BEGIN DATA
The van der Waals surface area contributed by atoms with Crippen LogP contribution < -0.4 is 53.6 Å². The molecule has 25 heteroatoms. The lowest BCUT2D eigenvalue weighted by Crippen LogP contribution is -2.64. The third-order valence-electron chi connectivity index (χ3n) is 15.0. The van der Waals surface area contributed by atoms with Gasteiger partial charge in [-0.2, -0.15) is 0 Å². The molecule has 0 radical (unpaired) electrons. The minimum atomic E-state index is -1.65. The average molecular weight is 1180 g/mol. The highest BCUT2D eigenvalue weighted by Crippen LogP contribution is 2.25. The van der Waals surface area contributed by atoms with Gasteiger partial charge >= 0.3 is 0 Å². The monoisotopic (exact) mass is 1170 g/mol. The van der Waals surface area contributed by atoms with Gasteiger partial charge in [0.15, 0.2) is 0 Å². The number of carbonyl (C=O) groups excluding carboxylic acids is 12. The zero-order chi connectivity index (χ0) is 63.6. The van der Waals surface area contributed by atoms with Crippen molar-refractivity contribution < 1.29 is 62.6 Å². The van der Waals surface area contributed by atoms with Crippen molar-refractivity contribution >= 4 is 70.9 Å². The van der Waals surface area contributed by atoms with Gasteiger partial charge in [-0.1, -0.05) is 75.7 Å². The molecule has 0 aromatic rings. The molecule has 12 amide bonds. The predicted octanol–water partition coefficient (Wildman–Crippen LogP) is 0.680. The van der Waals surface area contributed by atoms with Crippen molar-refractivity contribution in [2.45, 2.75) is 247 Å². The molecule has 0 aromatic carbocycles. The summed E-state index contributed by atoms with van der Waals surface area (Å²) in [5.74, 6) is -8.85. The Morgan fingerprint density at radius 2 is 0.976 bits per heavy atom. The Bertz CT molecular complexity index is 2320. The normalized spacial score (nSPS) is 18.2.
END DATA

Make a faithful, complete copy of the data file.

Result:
The van der Waals surface area contributed by atoms with Crippen LogP contribution < -0.4 is 53.6 Å². The molecule has 25 heteroatoms. The lowest BCUT2D eigenvalue weighted by Crippen LogP contribution is -2.64. The third-order valence-electron chi connectivity index (χ3n) is 15.0. The van der Waals surface area contributed by atoms with Gasteiger partial charge in [-0.2, -0.15) is 0 Å². The molecule has 0 radical (unpaired) electrons. The minimum atomic E-state index is -1.65. The average molecular weight is 1180 g/mol. The highest BCUT2D eigenvalue weighted by Crippen LogP contribution is 2.25. The van der Waals surface area contributed by atoms with Gasteiger partial charge >= 0.3 is 0 Å². The monoisotopic (exact) mass is 1170 g/mol. The van der Waals surface area contributed by atoms with Gasteiger partial charge in [0.15, 0.2) is 0 Å². The number of carbonyl (C=O) groups excluding carboxylic acids is 12. The zero-order chi connectivity index (χ0) is 63.6. The van der Waals surface area contributed by atoms with Crippen molar-refractivity contribution < 1.29 is 62.6 Å². The van der Waals surface area contributed by atoms with Crippen molar-refractivity contribution >= 4 is 70.9 Å². The van der Waals surface area contributed by atoms with Gasteiger partial charge in [-0.1, -0.05) is 75.7 Å². The molecule has 0 aromatic rings. The molecule has 12 amide bonds. The predicted octanol–water partition coefficient (Wildman–Crippen LogP) is 0.680. The van der Waals surface area contributed by atoms with Crippen molar-refractivity contribution in [2.45, 2.75) is 247 Å². The molecule has 0 aromatic carbocycles. The summed E-state index contributed by atoms with van der Waals surface area (Å²) in [5.74, 6) is -8.85. The Morgan fingerprint density at radius 2 is 0.976 bits per heavy atom. The Bertz CT molecular complexity index is 2320. The normalized spacial score (nSPS) is 18.2.